With FirstNet, we’re able to go from “1,000 words, to a picture is worth 1,000 words”
Posted on May 10, 2019
Harris County was one of the early adopters of FirstNet and access to Band 14. So, we got an early understanding of what it means to have an LTE network specifically designed for public safety and to support our first responders.
As we began to shift to FirstNet, we started looking for ways to migrate first responders and allow them to quickly take advantage of the extra band class. One of the gaps we have identified in technology adoption is figuring out how to create a pipeline that will allow us to move the amount of bandwidth we need.
That's where FirstNet is going to help us.
It's going to give us that resilient network. It’s going to give us the pipeline we need, when we need it. It’s going to allow us to work together and integrate. So that when we are in those mission-critical environments and have to share information, FirstNet is going to allow us to do that.
Testing the network
For the Port of Houston exercise, we brought together fire, EMS, law enforcement, hazmat from multiple agencies and emergency operation centers from the county and the city. Each one of us have our own procurement process. And as we adopt new technologies, one of the big challenges we face is bridging operational communication gaps.
The port environment created a unique situation that allowed us to look for those gaps. We have land-based operations, we have water-based operations, and we have ship boarding. All of these create some really unique problems.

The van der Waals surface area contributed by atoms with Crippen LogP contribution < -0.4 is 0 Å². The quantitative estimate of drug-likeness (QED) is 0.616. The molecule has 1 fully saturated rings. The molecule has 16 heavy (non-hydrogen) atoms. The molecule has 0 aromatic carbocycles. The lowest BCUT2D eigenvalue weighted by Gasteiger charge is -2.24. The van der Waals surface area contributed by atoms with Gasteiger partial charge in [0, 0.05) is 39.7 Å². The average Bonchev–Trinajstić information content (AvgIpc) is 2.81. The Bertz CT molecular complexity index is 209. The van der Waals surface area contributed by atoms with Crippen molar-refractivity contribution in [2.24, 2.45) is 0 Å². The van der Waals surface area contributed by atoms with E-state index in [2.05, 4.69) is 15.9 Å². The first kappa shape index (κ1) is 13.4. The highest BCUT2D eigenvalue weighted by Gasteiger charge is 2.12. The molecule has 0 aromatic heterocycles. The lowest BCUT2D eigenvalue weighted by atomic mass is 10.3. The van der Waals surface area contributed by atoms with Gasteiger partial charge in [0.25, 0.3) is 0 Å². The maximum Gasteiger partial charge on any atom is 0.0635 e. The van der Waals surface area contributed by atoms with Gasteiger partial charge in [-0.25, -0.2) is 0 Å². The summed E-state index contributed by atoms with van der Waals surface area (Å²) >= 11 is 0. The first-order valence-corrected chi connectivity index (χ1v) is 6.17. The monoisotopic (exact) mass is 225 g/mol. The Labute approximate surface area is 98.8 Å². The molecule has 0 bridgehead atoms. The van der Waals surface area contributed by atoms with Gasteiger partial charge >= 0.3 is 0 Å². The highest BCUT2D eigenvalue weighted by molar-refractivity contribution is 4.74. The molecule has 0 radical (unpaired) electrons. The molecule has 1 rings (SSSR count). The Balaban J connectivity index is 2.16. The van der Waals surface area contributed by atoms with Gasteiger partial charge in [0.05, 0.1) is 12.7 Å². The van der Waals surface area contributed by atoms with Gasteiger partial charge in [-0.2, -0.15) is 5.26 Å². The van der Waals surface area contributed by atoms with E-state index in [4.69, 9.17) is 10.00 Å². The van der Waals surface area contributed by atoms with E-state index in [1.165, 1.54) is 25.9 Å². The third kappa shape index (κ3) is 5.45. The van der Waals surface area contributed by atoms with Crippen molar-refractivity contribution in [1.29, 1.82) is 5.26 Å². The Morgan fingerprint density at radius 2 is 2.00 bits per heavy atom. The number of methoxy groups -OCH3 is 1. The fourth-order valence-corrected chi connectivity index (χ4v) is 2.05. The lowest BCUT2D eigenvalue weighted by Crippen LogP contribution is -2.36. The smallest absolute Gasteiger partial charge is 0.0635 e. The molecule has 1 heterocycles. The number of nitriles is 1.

But with the sensors that were on our first responders and on our simulated patients and victims, we could move that data back to the situational awareness screens. So, that allowed us to go from 1,000 words to a picture is worth 1,000 words.
It was an absolute eye-opener for us to visualize this data on these single screens. To have constant connectivity. To be able to see our first responders and our patients – despite the geographic distances.
The information management was absolutely phenomenal.
The new standard
For the longest time, LMR – or land mobile radio – was the standard for us to share information. But we’re going into a digital age where we’re sharing data and analytics, first responder physio capabilities, vital tags with patient information, so we have to transcend LMR.
That’s what FirstNet is going provide. Now we can go to our vendors and say, “Here is public safety’s network, you need to start focusing your research and development on the capabilities we've been asking for.”
Another bonus: Since moving to FirstNet, our agency has seen that we're able to move video and data in an environment where we're not afraid we're going to get throttled.
That's a critical piece.
I would say FirstNet is now the new standard.
Rodney Reed is Assistant Chief of the Harris County Fire Marshal’s Office and was previously the deputy chief for planning. He was a Captain in the U.S. Army. Reed graduated with a master’s degree in Crisis/Emergency/Disaster Management from Columbia Southern University in Alabama and holds a Bachelor of Arts degree in Communication and Media Studies from Texas A&M University.